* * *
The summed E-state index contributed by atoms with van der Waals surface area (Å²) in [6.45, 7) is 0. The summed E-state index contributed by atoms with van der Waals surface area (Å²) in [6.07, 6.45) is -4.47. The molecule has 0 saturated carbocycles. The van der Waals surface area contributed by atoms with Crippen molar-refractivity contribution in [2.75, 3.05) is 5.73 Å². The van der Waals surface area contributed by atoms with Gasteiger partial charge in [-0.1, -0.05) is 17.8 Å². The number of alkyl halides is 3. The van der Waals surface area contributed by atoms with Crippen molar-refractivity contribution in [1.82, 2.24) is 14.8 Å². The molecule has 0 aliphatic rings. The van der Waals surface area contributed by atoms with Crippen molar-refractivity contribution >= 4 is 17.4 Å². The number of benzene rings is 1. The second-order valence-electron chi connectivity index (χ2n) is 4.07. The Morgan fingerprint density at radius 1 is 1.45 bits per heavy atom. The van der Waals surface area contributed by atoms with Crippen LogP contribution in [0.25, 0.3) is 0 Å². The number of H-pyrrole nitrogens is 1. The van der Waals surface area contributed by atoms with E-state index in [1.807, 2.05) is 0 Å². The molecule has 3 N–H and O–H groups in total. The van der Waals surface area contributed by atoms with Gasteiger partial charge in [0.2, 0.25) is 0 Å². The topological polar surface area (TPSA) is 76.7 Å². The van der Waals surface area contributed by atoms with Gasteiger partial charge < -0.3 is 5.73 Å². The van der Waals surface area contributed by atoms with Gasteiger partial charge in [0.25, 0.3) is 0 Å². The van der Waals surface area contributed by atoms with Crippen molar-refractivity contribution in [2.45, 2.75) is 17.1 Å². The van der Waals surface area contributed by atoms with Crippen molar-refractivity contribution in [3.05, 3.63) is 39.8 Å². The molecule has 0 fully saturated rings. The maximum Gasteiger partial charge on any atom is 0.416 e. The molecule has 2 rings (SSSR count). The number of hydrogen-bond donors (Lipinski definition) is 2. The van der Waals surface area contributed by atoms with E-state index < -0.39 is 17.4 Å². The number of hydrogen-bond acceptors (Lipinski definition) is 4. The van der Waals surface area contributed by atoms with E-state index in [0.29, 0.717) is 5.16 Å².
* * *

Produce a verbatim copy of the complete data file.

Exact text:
The summed E-state index contributed by atoms with van der Waals surface area (Å²) in [6.45, 7) is 0. The summed E-state index contributed by atoms with van der Waals surface area (Å²) in [6.07, 6.45) is -4.47. The molecule has 0 saturated carbocycles. The van der Waals surface area contributed by atoms with Crippen molar-refractivity contribution in [2.75, 3.05) is 5.73 Å². The van der Waals surface area contributed by atoms with Gasteiger partial charge in [-0.1, -0.05) is 17.8 Å². The number of alkyl halides is 3. The van der Waals surface area contributed by atoms with Crippen molar-refractivity contribution in [1.82, 2.24) is 14.8 Å². The molecule has 0 aliphatic rings. The van der Waals surface area contributed by atoms with Crippen molar-refractivity contribution >= 4 is 17.4 Å². The number of benzene rings is 1. The second-order valence-electron chi connectivity index (χ2n) is 4.07. The Morgan fingerprint density at radius 1 is 1.45 bits per heavy atom. The van der Waals surface area contributed by atoms with Crippen LogP contribution in [0.25, 0.3) is 0 Å². The number of H-pyrrole nitrogens is 1. The van der Waals surface area contributed by atoms with E-state index in [1.807, 2.05) is 0 Å². The molecule has 3 N–H and O–H groups in total. The van der Waals surface area contributed by atoms with Gasteiger partial charge in [0.2, 0.25) is 0 Å². The topological polar surface area (TPSA) is 76.7 Å². The van der Waals surface area contributed by atoms with Gasteiger partial charge < -0.3 is 5.73 Å². The van der Waals surface area contributed by atoms with Gasteiger partial charge in [0.25, 0.3) is 0 Å². The van der Waals surface area contributed by atoms with Crippen molar-refractivity contribution in [2.45, 2.75) is 17.1 Å². The van der Waals surface area contributed by atoms with Crippen molar-refractivity contribution in [3.05, 3.63) is 39.8 Å². The molecule has 0 fully saturated rings. The maximum Gasteiger partial charge on any atom is 0.416 e. The molecule has 2 rings (SSSR count). The number of hydrogen-bond donors (Lipinski definition) is 2. The van der Waals surface area contributed by atoms with E-state index < -0.39 is 17.4 Å². The number of hydrogen-bond acceptors (Lipinski definition) is 4. The van der Waals surface area contributed by atoms with E-state index in [0.29, 0.717) is 5.16 Å².